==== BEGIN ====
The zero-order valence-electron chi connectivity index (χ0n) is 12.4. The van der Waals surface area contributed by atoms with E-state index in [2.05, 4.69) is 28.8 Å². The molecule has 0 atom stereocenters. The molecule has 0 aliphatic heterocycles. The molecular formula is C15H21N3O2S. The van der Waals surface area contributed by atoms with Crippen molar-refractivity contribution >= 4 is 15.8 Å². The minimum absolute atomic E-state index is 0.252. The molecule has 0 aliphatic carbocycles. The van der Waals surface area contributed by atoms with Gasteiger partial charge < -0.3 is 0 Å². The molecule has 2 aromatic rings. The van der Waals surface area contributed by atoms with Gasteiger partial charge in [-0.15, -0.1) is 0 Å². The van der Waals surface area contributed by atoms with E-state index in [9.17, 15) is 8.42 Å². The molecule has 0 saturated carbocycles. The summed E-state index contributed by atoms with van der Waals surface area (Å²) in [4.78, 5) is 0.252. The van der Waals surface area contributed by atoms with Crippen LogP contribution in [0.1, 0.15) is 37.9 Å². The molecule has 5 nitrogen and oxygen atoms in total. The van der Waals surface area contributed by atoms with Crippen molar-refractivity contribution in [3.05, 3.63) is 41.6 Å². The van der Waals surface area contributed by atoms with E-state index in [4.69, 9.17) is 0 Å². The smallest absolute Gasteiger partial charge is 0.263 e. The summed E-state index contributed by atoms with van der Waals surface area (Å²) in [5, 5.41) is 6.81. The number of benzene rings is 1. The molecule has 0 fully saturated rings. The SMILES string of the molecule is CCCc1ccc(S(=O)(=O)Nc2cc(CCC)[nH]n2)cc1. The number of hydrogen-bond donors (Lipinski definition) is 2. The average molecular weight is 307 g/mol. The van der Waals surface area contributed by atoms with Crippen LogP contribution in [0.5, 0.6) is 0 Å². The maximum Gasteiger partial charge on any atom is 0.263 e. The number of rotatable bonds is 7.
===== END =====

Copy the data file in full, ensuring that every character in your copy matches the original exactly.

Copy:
The zero-order valence-electron chi connectivity index (χ0n) is 12.4. The van der Waals surface area contributed by atoms with E-state index in [2.05, 4.69) is 28.8 Å². The molecule has 0 atom stereocenters. The molecule has 0 aliphatic heterocycles. The molecular formula is C15H21N3O2S. The van der Waals surface area contributed by atoms with Crippen molar-refractivity contribution >= 4 is 15.8 Å². The minimum absolute atomic E-state index is 0.252. The molecule has 0 aliphatic carbocycles. The van der Waals surface area contributed by atoms with Gasteiger partial charge < -0.3 is 0 Å². The molecule has 2 aromatic rings. The van der Waals surface area contributed by atoms with Gasteiger partial charge in [-0.15, -0.1) is 0 Å². The van der Waals surface area contributed by atoms with E-state index in [9.17, 15) is 8.42 Å². The molecule has 0 saturated carbocycles. The summed E-state index contributed by atoms with van der Waals surface area (Å²) in [4.78, 5) is 0.252. The van der Waals surface area contributed by atoms with Crippen LogP contribution in [0.1, 0.15) is 37.9 Å². The molecule has 5 nitrogen and oxygen atoms in total. The van der Waals surface area contributed by atoms with Crippen molar-refractivity contribution in [3.05, 3.63) is 41.6 Å². The van der Waals surface area contributed by atoms with E-state index in [4.69, 9.17) is 0 Å². The smallest absolute Gasteiger partial charge is 0.263 e. The summed E-state index contributed by atoms with van der Waals surface area (Å²) in [5, 5.41) is 6.81. The number of benzene rings is 1. The molecule has 0 fully saturated rings. The SMILES string of the molecule is CCCc1ccc(S(=O)(=O)Nc2cc(CCC)[nH]n2)cc1. The number of hydrogen-bond donors (Lipinski definition) is 2. The average molecular weight is 307 g/mol. The van der Waals surface area contributed by atoms with Crippen LogP contribution in [0.5, 0.6) is 0 Å². The maximum Gasteiger partial charge on any atom is 0.263 e. The number of rotatable bonds is 7.